1.2-SpeciesAllium schoenoprasum L. - Chives + Overview Chivesis the common name of the species Allium schoenoprasum. It, like most of the other species of the Allium genus, is a choice edible. A perennial plant, it is widespread in nature across much of Europe, Asia and North America. Allium schoenoprasum is the only species of Allium native to both the New and the Old Worlds. The name of the species derives from the Greek σχοίνος, skhoínos (sedge) and πράσον, práson (leek). Its English name, chives, derives from the French word cive, from cepa, the Latin word for onion. Chives are a commonly used herb and can be found in grocery stores or grown in home gardens. In culinary use, the scapes and the unopened, immature flower buds are diced and used as an ingredient for fish, potatoes, soups, and other dishes. Chives have insect-repelling properties that can be used in gardens to control pests. Chives are the only species of Allium native to both the Old World and the New World. Sometimes, the plants found in North America are classified as Allium schoenoprasum var.sibiricum, although this is disputed. Differences among specimens are significant. One example was found in northern Maine growing solitary, instead of in clumps, also exhibiting dingy grey flowers. Although chives are repulsive to insects in general, due to their sulfur compounds, their flowers attract bees, and they are at times kept to increase desired insect life. + The features Chives are an herb, related to onions and garlic, with long green stems and a mild, not-too-pungent flavor. The green stems are the part of the chives that are used as an herb. Chive stems are hollow and are usually used fresh. Chives are typically chopped and can be used as a garnish, although they do have a mild oniony flavor, especially fresh ones. Chives can be featured in all sorts of recipes, from baked potatoes to soups, salads, sauces and omelets. They're frequently mixed with cream cheese to make a savory spread. Chive butter, a compound butter made by blending chopped fresh chives into butter, is frequently served with grilled steaks or roasted poultry. Chives are related to but not the same as garlic chives. Garlic chives have wider, flatter stems which are not hollow, and they have a rather pronounced garlic flavor.
2- Characteristics of the Chives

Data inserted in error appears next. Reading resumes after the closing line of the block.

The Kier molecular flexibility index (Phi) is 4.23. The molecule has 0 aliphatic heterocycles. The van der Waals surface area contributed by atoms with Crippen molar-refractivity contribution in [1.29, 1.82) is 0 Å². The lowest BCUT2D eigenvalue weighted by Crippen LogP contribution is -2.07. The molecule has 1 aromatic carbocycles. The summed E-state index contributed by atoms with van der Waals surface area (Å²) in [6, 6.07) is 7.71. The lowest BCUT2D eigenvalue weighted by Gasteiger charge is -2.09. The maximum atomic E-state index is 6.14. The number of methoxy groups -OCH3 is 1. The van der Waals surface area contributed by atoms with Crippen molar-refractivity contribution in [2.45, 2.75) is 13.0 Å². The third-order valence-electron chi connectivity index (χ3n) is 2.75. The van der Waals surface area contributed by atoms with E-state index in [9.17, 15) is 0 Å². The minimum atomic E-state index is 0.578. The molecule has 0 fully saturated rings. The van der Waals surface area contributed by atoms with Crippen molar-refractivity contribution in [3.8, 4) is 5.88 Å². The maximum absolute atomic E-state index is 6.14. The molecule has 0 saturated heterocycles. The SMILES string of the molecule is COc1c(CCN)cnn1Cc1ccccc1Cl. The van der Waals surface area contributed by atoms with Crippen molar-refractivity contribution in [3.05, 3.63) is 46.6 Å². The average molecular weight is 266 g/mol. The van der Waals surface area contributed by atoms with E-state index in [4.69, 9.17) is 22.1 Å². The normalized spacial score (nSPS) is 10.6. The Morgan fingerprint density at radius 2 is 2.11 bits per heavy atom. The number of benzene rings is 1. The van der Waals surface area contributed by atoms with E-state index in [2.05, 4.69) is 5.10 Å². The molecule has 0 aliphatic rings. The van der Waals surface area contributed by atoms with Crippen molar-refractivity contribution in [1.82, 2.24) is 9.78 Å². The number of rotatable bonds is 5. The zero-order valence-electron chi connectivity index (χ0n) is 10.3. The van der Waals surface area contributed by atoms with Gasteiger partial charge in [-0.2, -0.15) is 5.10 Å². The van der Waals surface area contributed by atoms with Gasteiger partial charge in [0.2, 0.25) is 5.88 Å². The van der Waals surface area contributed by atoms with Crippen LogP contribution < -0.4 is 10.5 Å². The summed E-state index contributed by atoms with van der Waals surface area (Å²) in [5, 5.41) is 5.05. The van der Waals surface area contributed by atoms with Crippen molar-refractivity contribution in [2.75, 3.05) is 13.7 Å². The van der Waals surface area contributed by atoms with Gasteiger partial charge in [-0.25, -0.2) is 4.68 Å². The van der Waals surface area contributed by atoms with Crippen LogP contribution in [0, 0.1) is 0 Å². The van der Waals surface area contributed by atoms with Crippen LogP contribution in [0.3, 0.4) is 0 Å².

2.1- Description + The plant Chives are small perennial herbs growing in clumps, probably originated in Siberian highlands. The herb grows best in full sun and a well-drained soil. Its saplings can be grown from seeds or divisions of 2 to 3 bulbs. Chives are a bulb-forming herbaceousperennial plant. Completely grown plant reaches about 30-50 cm (12-20 inches) in height. In the fields, farmers generally prune its leaves periodically to check vogorous growth of crop. In fact, all plantings should be divided every two to three years to prevent over-crowding and root diseases. + The bulbs Unlike onions and garlic, chive’s tiny underground bulbs have unpleasant taste and, therefore, not sought after in cooking. The bulbs grow very close together in dense tufts or clusters, and are of an elongated form, with white, rather firm sheaths, the outer sheath sometimes grey. The bulbs are slender, conical, 2-3 cm (3⁄4 - 1 1⁄4 inches) long and 1 cm (1⁄2 inches) broad, and grow in dense clusters from the roots. + The scapes The scapes (or stems) are hollow and tubular, up to 50 cm (20 inches) long and 2-3 mm (1⁄16 - 1⁄8 inches) across, with a soft texture, although, prior to the emergence of a flower, they may appear stiffer than usual. + The leaves The slender leaves appear early in spring and are long, cylindrical and hollow, tapering to a point and about the thickness of a crowsquill. They grow from 6 to 10 inches high. The leaves, which are shorter than the scapes, are also hollow and tubular, or terete, (round in cross-section) which distinguishes it at a glance from Garlic Chives. Garlic chives (Allium tuberosum), also known as Chinese chives, are grown for their mildly garlic-flavored leaves and pretty white flowers. The leaves are flat, not hollow like those of onion chives (Allium schoenoprasum). + The flowers The flower stems, which rise directly from the base, grow slightly taller than leaves and bear small clusters of mauve or purple flower heads. The flowers are pale purple, and star-shaped with six petals, 1-2 cm (1⁄2-3⁄4 in) wide, and produced in a dense inflorescence of 10-30 together; before opening, the inflorescence is surrounded by a papery bract. The petals of the flowers are nearly half an inch long; when dry, their pale-purple colour, which has in Parts a darker flush, changes to rose-colour. The anthers (the pollen-bearing part of the flower) are of a bluish-purple colour. The flowers are in blossom in June and July, and in the most cold and moist situations will mature their seeds, though rarely allowed to do so under cultivation. + The fruits The fruits of chives are small three-valved capsules, maturing in summer. The seed-vessel, or capsule, is a little larger than a hemp seed and is completely concealed within the petals, which are about twice its length. + The seeds The seeds are produced in a small three-valved capsule. The small seeds which it contains are black when ripe and similar to Onion seeds.